Article — Opting Out of Pop-up Sales

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Are “opt-out sales”—where you have to choose not to be enrolled in a recurring transaction—a con? Or simply a marketing device?

Computer cautionWhat are opt-out sales?

Have you ever seen those pop-up boxes when you’re ready to place an on-line order? The ones that tell you a discount or a freebie is yours—as long as you agree?

The name for this is opt-out sales, and what happens when you agree is this: The merchant you are buying from passes your credit card information on to the merchant making the “discount or freebie” offer. The result: You get signed up for recurring billing for a service you may not want.

Sound like a rip-off to you? It did to the US congress, too. So now there’s a law.

What’s the law?

It’s the Restore Online Shoppers’ Confidence Act (ROSCA), and it became law in 2010.

The rules are simple. Participating companies must:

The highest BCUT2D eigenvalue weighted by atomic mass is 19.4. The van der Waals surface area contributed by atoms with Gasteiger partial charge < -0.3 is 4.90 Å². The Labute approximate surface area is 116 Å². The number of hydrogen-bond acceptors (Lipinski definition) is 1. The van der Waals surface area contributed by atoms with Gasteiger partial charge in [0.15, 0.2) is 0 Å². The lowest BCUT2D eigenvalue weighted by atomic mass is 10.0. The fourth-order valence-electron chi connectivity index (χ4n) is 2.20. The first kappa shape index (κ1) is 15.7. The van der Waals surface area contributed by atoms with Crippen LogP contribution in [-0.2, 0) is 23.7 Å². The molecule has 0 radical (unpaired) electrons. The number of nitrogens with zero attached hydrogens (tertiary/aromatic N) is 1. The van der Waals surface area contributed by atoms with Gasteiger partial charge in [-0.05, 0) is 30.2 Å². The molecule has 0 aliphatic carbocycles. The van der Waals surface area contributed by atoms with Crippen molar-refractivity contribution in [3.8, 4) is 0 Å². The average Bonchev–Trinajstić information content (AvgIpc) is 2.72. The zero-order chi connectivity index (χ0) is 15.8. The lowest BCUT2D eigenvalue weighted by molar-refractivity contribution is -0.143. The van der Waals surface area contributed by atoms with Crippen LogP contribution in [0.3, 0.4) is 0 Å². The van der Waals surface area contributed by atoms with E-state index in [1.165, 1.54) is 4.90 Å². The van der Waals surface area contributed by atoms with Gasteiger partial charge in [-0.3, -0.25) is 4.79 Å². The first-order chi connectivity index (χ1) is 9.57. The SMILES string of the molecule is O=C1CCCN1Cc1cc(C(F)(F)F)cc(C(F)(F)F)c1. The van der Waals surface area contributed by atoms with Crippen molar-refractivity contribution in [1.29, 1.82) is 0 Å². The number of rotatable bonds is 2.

— Let you know when they are not affiliated with the referring merchant

— Provide a clear description of the product or service offered

— Obtain your informed consent, and disclose the terms in any recurring, fee-based program, including instructions for membership cancellation, before enrolling you in the program

— Ask you to enter all your credit card information in order to accept the marketing offer.

ROSCA is not a cure-all. The law doesn’t cover foreign merchants selling to U.S. customers, nor offers from your mobile phone company. In addition, and most importantly, ROSCA does not stop opt-out offers. Instead, it simply requires merchants to tell you up-front what they’re offering.

In other words, you’re still on your own. So follow another simple rule: Just say no.

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